• Connecticut. “…in the absence of such a determination by the courts, the Connecticut Board of Accountancy will not pursue independent disciplinary action against Connecticut CPAs or CPA firms who are operating within the bounds of state law” as to marijuana.
  • Florida. “… the provision of public accounting services… to marijuana-related businesses in states where marijuana-related businesses have been legalized, in the absence of a criminal conviction of the certified public accountant for the provision of those services, in and of itself does not constitute a lack of good moral character.”
  • Maryland. “…in light of the current state of Maryland and Federal law, the Board will take no regulatory action against a CPA or firm solely on the basis that the CPA or firm provides services to a business involved in the sale or distribution of marijuana, provided that the business is operating legally under applicable state law.”
  • Nevada. “After careful consideration, the Board has determined that Nevada licensees and firms that elect to provide services to the marijuana industry legalized in any state in which the licensee practices will not face action by the Board based solely on the fact that the licensee or firm is providing such services.”

According to the AICPA, in a very helpful and comprehensive issue brief on the subject, “As of May 2015, the AICPA is not aware of any state boards of accountancy that have taken action against a CPA for providing services to a marijuana business, nor has the AICPA Professional Ethics Team received any referrals from state boards for such action.”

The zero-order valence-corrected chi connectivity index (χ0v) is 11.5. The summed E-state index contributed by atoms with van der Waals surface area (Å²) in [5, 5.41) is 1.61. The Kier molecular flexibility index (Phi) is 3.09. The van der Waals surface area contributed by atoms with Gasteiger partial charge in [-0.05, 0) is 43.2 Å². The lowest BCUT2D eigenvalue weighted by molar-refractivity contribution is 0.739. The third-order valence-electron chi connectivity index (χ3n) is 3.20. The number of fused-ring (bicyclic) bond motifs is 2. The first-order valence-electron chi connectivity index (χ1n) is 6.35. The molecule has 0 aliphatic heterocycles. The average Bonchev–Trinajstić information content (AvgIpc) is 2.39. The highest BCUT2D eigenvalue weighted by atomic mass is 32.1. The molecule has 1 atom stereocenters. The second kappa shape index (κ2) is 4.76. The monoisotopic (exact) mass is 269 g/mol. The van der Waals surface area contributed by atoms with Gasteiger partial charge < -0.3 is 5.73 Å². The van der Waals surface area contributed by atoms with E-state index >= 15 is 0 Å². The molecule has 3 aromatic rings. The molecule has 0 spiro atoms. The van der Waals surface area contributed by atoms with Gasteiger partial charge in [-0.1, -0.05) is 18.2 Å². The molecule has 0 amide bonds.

What About Illinois?

Here in Illinois, 2014’s Compassionate Use of Medical Cannabis Pilot Program Act created a four-year roll out allowing sick and dying patients suffering from debilitating medical conditions access to medical cannabis. The Act permits up to 22 cannabis-growing operations and 60 licensed retail dispensaries to operate across the state.

The Illinois Department of Financial and Professional Regulation (IDFPR) registers, licenses and regulates the dispensaries, and the Illinois Department of Revenue regulates marijuana taxation, which is subject to privilege taxes, occupation taxes and other industry specific surcharges.

Illinois’ Administrative Rules supporting the medical cannabis program effectively mandate that dispensaries retain CPAs as they must engage in, and submit to the IDFPR, annual audits compiled and certified by an auditor or CPA.

So far, however, the Illinois Public Accountant Registration and Licensure Committee has yet to issue guidance on serving the medical marijuana industry in the state beyond advising CPAs to seek legal counsel before deciding to whether to provide services to a medical marijuana business.

While CPAs should definitely follow the Committee’s advice and seek out a professional licensing attorney for advice, I would anticipate that as Illinois’ medical marijuana program grows, and CPAs see an increasingly fertile area for business, the Committee will issue an opinion largely in line with states that have already concluded that serving the legal weed industry won’t harsh an accountant’s mellow from a disciplinary perspective.

Louis Fine: Chicago CPA License Defense Attorney

As a former Chief Prosecuting Attorney and administrative law judge for IDFPR, I have seen the serious consequences that an adverse enforcement decision can have on accountants and other professionals who suddenly find their future in disarray. I understand how and why the Department decides to pursue investigations, how it handles negotiations, and how to approach formal proceedings in a way that gives my clients the best possible chance of a positive and expeditious outcome.

Please give me a call at (312) 236-2433 or fill out my online form to arrange for your free initial consultation. Together, we will get you back to your clients and your career.